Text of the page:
What H. Richard Niebuhr helps us see, I believe, is just how much these two opposed positions share in common. They both see religious faith and political liberalism as diametrically opposed-despite a much more complex historical interdependence. Moreover, they each go to great lengths to exclude anyone who does not share their particular perspective from participation in meaningful moral discourse. In effect, it is a culture war between two diametrically opposed moral visions and communities. H. Richard Niebuhr shows how each of these perspectives represents a henotheistic form of faith that demands absolute trust and loyalty to its own historically contingent tradition, practices, and community.
What is more, he shows how both liberal democracy and Christianity fall prey to inner contradictions when they descend into such limited loyalties and closed communities. Each in its own way depends on a more universal sensibility and inclusive loyalties. A form of liberal democracy that excludes certain perspectives and has its own survival as its highest goal ends up being illiberal and undemocratic. And a Christian church that sees itself as a righteous alternative to a fallen world beyond redemption is in danger of worshipping its own traditions, practices, and community rather than the universal God, who is the salvation of both the church and the world. H. Richard Niebuhr's theology, in other words, not only provides a model for constructive public discourse, but also helps show that both Christian churches and liberal democratic institutions require this sort of openness to a reality that transcends them both in order to become most truly what they are.
Greg: If Niebuhr were alive today, what do you imagine he'd have to say about our political life and the 2012 election? What would you most want to ask him?
Tim: In 1940, in an essay entitled "The Relation of Christianity and Democracy," H. Richard wrote, "We can be certain only that God will do his will despite us if not through us. We and our democracies may be broken if we fail in loyalty to his Kingdom. But his salvation will come nigh to those who seek neither Christianity nor democracy but his Kingdom and its righteousness." I think he might say something quite similar to us today. We are divided by fundamentally different moral visions, material interests, and religious orientations. What is more, we seem to spend all our time trying to defeat each other rather than to find common solutions to shared problems. This is a destructive situation in which there are unlikely to be any long-term winners, only losers. I imagine Niebuhr would ask us to look up from our fixation upon our own individual and group interests long enough to ask what God is trying to communicate to us through the circumstances we currently face domestically and internationally. And by asking such a question, we might have our eyes opened to a whole new way of seeing the world, and ourselves, and our relationships to one another.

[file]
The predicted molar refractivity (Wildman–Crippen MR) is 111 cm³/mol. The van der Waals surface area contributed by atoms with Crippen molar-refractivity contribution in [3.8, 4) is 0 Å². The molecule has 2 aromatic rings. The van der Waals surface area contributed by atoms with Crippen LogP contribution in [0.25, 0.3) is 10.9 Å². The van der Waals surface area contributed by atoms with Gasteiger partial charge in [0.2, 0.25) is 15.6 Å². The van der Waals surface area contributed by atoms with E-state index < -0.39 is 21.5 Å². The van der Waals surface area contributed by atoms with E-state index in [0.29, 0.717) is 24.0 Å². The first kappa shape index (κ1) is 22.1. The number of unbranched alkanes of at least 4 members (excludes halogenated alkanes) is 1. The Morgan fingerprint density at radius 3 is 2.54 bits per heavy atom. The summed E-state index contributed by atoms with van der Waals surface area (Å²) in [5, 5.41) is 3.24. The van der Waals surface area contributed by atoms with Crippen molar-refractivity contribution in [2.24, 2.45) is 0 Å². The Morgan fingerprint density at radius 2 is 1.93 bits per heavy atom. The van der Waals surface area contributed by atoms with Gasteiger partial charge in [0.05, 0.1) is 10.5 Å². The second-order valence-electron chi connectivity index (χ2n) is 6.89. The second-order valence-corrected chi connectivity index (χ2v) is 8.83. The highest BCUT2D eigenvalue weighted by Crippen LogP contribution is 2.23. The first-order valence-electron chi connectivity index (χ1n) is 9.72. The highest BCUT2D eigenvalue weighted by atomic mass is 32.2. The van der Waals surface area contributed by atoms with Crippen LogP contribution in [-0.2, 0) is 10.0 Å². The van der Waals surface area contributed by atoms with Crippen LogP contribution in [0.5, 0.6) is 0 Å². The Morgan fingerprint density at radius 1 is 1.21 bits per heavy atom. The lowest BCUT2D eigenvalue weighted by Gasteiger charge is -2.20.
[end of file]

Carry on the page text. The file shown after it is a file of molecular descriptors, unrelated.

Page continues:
If I were given a chance to ask Niebuhr something about political life today, I would ask him about how he sees the first term of Barack Obama. Barack Obama appreciates the work of H. Richard's brother, Reinhold, and a minor cottage industry has grown out of interpreting Obama's first term through the lens of Reinhold Niebuhr. But I wonder what new insights H. Richard's thought might provide for interpreting Obama's approach to public policy and political negotiations. Sometimes Obama has been accused of being too professorial, too dialogic-as though politics were about dialogue and persuasion. This is thought by many to be naïve. On the other hand, he is sometimes accused of political machinations and manipulations. And thus he is accused of being excessively Machiavellian. What light might H. Richard's conception of responsibility and his covenantal vision of American liberal democracy shed on the strengths and weaknesses of Barack Obama as a president? That is one of the many things I would like to ask him.